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Spotlight Report

Some specialists see problems in bishops' policy

Say abuse plan may compromise priests' rights

By Sacha Pfeiffer, Globe Staff, 10/11/2002

CINCINNATI - Some of the nation's leading specialists in Catholic Church law have concluded that the ''zero-tolerance'' policy, approved in June by US bishops desperate to contain the burgeoning clergy abuse crisis, contains glaring conflicts with canon law precepts and will inevitably lead to violations of the rights of accused priests.

The canon lawyers, who spoke out as the annual meeting of their peers concluded yesterday, said they are deeply troubled by the central premise of the child-protection rules enacted by the bishops in Dallas, that even a single act of sexual abuse of a minor, no matter how long ago, will result in a priest being permanently removed from ministry. They said that provision violates a canon law principle that, as with the statute of limitations in civil law, says that some crimes occurred too long ago to be punished.

Canon law also says a priest can be removed from ministry only by the Vatican or after a judicial trial, a requirement unaddressed by the Dallas rules, known in the church as norms. And it guarantees confidentiality to priests accused of sexual misconduct, a rule that is difficult to reconcile with the bishops' pledge of transparency and openness when dealing with sex abuse, and with actions by dioceses nationwide to publicize the names of accused priests. ''The norms approved in Dallas ... could easily put bishops in a position where they're violating church law,'' said Monsignor Frederick C. Easton, a canon lawyer and judicial vicar at the Indianapolis archdiocese.

Although the rules have no legal status until approved by the Vatican, he said, they appear to put the bishops on a ''collision course'' with church law.

A Vatican ruling on zero tolerance is expected within a few weeks. News reports have suggested that the rules will win approval, but only on an experimental basis.

The canonists pointed to other examples of how implementation of zero tolerance can lead to violations of the rights of priests:

Canon law treats removal from ministry as the penalty of last resort for priestly misconduct, but it is the only penalty allowed under the Dallas norms;

Canon law requires that accused priests have an opportunity to respond to accusations against them, entitles them to legal counsel, and guarantees them confidentiality during the investigative process. Those principles have rarely been observed as scores of priests have been removed from ministry this year. In Boston, church authorities are only now getting around to developing a guide for priests, reminding them of their rights.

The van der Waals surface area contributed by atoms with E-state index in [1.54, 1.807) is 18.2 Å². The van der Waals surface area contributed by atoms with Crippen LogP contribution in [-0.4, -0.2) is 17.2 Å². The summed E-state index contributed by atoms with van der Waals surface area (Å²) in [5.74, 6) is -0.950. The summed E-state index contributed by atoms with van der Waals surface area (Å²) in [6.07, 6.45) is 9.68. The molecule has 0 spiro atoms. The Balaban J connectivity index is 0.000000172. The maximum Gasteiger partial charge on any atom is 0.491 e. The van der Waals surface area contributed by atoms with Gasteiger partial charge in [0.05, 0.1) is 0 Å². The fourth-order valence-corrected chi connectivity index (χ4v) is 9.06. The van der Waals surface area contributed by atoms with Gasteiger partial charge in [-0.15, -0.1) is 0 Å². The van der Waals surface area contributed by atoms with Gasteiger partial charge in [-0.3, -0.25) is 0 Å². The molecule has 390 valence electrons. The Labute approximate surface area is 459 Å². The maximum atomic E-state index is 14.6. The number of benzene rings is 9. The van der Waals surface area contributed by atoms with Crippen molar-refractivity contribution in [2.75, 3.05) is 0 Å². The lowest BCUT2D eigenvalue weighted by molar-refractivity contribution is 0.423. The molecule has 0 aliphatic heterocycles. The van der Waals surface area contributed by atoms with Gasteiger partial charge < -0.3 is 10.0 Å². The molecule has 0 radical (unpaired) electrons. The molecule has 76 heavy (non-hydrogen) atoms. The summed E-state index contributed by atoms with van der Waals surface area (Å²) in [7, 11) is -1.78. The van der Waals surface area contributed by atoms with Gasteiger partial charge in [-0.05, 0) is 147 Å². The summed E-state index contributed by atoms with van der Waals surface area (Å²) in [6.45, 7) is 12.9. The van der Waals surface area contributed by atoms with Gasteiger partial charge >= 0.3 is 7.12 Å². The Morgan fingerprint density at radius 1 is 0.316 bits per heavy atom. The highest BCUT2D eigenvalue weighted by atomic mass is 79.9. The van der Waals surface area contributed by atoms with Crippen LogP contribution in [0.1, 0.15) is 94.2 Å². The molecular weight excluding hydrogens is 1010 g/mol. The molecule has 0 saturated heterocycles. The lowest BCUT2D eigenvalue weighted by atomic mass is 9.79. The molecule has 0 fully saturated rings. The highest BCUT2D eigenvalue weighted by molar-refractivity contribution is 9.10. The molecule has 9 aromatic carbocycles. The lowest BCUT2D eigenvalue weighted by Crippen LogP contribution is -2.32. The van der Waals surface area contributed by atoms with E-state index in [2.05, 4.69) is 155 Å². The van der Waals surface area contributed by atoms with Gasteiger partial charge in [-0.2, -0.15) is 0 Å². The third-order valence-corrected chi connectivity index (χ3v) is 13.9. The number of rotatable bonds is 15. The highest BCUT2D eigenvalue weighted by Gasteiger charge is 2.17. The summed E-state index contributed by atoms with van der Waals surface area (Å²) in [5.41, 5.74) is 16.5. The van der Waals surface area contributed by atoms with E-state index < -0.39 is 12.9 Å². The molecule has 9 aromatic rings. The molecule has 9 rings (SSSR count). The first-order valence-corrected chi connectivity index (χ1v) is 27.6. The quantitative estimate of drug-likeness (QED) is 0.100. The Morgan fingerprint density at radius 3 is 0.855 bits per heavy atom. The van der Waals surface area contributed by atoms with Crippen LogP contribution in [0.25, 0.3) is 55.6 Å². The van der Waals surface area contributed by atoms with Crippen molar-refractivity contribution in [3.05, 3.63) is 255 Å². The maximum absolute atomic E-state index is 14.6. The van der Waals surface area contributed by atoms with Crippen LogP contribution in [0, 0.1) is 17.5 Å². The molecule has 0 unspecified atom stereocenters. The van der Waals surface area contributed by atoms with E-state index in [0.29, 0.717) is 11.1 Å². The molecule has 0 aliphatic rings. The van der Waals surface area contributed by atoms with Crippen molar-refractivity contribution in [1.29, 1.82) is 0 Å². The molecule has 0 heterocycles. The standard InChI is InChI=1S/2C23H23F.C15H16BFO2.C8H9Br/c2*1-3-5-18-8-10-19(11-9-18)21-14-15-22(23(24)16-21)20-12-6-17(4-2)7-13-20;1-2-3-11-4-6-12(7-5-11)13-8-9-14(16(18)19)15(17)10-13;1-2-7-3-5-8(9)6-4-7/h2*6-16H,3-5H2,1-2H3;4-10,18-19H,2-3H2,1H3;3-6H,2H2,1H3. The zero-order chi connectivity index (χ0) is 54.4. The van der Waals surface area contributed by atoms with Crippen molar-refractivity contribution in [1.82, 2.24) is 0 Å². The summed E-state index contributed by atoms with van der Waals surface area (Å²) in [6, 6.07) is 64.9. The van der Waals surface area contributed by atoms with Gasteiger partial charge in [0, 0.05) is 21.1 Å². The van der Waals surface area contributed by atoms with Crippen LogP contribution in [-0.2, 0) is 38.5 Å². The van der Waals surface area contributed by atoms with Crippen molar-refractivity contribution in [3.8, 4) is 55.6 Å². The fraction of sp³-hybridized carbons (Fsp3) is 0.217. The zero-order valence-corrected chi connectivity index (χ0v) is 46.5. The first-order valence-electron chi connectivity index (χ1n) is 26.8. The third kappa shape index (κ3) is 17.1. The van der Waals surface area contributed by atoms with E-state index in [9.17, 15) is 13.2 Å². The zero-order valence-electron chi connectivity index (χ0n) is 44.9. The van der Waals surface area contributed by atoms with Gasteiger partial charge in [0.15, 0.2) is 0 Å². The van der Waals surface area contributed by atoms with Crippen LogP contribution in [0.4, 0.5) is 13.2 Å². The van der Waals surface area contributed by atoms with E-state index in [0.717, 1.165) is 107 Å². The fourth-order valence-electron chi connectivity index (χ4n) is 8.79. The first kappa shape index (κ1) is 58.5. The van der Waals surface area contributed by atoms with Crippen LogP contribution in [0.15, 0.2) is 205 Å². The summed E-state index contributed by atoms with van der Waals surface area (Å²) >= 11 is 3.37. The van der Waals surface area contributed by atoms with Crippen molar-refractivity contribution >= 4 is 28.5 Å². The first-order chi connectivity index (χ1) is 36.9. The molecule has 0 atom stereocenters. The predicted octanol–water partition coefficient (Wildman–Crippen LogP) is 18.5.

Only 90 minutes of the convention of the Canon Law Society of America, which includes women and lay people, was officially devoted to the issue of clergy sex abuse. Yet many present said the issue dominated the gathering.

Despite their strong concerns, most canonists took great care not to condemn the bishops or the work they did in Dallas, instead offering measured criticisms and affirming the need to address the scandal of abusive clergy.

''We are in no way trying to take a stand of opposition to the bishops or say that Dallas was a disaster,'' said the Rev. Lawrence J. O'Keefe, the new president of the society. ''The issue is, how can we help the bishops?''

Others took pains to emphasize that they do not worry more about the rights of priests than the needs of victims.

''Believe me, our first line of concern is the abused,'' said Monsignor Charles A. Guarino of the Rockville Centre, N.Y., diocese. ''But there's another group of abused here, and that is priests who not only are being falsely accused and being denied their rights and due process, but even those correctly accused whose rights of defense and other rights have not been protected.''

Guarino views the bishops' policy as a hastily composed stopgap, ''an understandable knee-jerk reaction'' to public fury.

''They had to make a response,'' Easton said of the bishops, ''and I think their hearts were in the right place, but they didn't have enough time to work.

''I think we're on the cusp of coming to realize that we have to maybe look at other ways, canonically, of dealing with the issue. Now, what that's going to be, I don't know.''

Sacha Pfeiffer can be reached

This story ran on page B5 of the Boston Globe on 10/11/2002.
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